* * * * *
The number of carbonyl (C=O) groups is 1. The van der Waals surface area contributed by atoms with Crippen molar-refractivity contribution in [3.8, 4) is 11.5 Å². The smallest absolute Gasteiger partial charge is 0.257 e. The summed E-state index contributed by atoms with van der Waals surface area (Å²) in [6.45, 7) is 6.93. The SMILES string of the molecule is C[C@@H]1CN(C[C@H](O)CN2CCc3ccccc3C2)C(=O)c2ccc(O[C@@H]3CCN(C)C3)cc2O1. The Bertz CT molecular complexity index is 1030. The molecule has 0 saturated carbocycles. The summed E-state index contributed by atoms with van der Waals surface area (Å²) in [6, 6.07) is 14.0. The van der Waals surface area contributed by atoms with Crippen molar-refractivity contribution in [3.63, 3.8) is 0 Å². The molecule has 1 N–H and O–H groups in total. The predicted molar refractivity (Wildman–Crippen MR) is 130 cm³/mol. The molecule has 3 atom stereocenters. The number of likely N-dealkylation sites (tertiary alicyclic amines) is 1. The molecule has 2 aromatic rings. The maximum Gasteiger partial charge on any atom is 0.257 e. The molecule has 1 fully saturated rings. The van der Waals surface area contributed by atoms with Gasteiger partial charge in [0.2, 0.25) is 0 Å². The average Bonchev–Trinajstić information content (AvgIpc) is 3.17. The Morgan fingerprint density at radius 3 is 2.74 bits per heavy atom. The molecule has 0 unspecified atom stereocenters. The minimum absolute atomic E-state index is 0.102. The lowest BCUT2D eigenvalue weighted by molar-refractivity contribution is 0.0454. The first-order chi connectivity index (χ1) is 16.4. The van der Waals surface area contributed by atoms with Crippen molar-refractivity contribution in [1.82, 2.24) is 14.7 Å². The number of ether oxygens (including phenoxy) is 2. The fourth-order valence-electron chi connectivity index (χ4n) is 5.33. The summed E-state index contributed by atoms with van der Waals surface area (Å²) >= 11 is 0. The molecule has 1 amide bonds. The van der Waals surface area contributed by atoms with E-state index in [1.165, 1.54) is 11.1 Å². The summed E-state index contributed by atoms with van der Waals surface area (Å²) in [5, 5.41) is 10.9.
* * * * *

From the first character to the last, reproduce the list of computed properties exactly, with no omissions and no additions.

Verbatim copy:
The number of carbonyl (C=O) groups is 1. The van der Waals surface area contributed by atoms with Crippen molar-refractivity contribution in [3.8, 4) is 11.5 Å². The smallest absolute Gasteiger partial charge is 0.257 e. The summed E-state index contributed by atoms with van der Waals surface area (Å²) in [6.45, 7) is 6.93. The SMILES string of the molecule is C[C@@H]1CN(C[C@H](O)CN2CCc3ccccc3C2)C(=O)c2ccc(O[C@@H]3CCN(C)C3)cc2O1. The Bertz CT molecular complexity index is 1030. The molecule has 0 saturated carbocycles. The summed E-state index contributed by atoms with van der Waals surface area (Å²) in [6, 6.07) is 14.0. The van der Waals surface area contributed by atoms with Crippen molar-refractivity contribution in [3.63, 3.8) is 0 Å². The molecule has 1 N–H and O–H groups in total. The predicted molar refractivity (Wildman–Crippen MR) is 130 cm³/mol. The molecule has 3 atom stereocenters. The number of likely N-dealkylation sites (tertiary alicyclic amines) is 1. The molecule has 2 aromatic rings. The maximum Gasteiger partial charge on any atom is 0.257 e. The molecule has 1 fully saturated rings. The van der Waals surface area contributed by atoms with Gasteiger partial charge in [0.2, 0.25) is 0 Å². The average Bonchev–Trinajstić information content (AvgIpc) is 3.17. The Morgan fingerprint density at radius 3 is 2.74 bits per heavy atom. The molecule has 0 unspecified atom stereocenters. The minimum absolute atomic E-state index is 0.102. The lowest BCUT2D eigenvalue weighted by molar-refractivity contribution is 0.0454. The first-order chi connectivity index (χ1) is 16.4. The van der Waals surface area contributed by atoms with Crippen molar-refractivity contribution in [1.82, 2.24) is 14.7 Å². The number of ether oxygens (including phenoxy) is 2. The fourth-order valence-electron chi connectivity index (χ4n) is 5.33. The summed E-state index contributed by atoms with van der Waals surface area (Å²) >= 11 is 0. The molecule has 1 amide bonds. The van der Waals surface area contributed by atoms with E-state index in [1.165, 1.54) is 11.1 Å². The summed E-state index contributed by atoms with van der Waals surface area (Å²) in [5, 5.41) is 10.9.